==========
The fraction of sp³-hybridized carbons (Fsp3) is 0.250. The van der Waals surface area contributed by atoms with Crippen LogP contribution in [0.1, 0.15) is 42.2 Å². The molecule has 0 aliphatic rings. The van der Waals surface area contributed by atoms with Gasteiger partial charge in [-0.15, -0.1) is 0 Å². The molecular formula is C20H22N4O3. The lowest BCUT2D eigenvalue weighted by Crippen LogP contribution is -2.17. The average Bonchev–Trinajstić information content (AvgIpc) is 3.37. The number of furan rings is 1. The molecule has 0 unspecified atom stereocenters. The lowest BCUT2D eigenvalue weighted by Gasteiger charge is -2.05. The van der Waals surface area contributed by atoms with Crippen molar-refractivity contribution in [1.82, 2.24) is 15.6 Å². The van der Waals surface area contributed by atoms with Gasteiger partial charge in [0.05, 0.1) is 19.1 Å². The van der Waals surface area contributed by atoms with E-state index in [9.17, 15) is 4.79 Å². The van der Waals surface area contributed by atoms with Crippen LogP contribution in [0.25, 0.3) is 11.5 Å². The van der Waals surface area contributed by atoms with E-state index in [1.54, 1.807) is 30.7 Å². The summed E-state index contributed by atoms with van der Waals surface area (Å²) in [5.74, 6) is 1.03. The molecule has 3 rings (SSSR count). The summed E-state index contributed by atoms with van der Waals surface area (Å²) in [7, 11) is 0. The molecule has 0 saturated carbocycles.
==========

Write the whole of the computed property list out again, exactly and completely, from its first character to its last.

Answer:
The fraction of sp³-hybridized carbons (Fsp3) is 0.250. The van der Waals surface area contributed by atoms with Crippen LogP contribution in [0.1, 0.15) is 42.2 Å². The molecule has 0 aliphatic rings. The van der Waals surface area contributed by atoms with Gasteiger partial charge in [-0.15, -0.1) is 0 Å². The molecular formula is C20H22N4O3. The lowest BCUT2D eigenvalue weighted by Crippen LogP contribution is -2.17. The average Bonchev–Trinajstić information content (AvgIpc) is 3.37. The number of furan rings is 1. The molecule has 0 unspecified atom stereocenters. The lowest BCUT2D eigenvalue weighted by Gasteiger charge is -2.05. The van der Waals surface area contributed by atoms with Crippen molar-refractivity contribution in [1.82, 2.24) is 15.6 Å². The van der Waals surface area contributed by atoms with Gasteiger partial charge in [0.05, 0.1) is 19.1 Å². The van der Waals surface area contributed by atoms with E-state index in [9.17, 15) is 4.79 Å². The van der Waals surface area contributed by atoms with Crippen LogP contribution in [0.25, 0.3) is 11.5 Å². The van der Waals surface area contributed by atoms with E-state index in [1.54, 1.807) is 30.7 Å². The summed E-state index contributed by atoms with van der Waals surface area (Å²) in [5.74, 6) is 1.03. The molecule has 3 rings (SSSR count). The summed E-state index contributed by atoms with van der Waals surface area (Å²) in [7, 11) is 0. The molecule has 0 saturated carbocycles.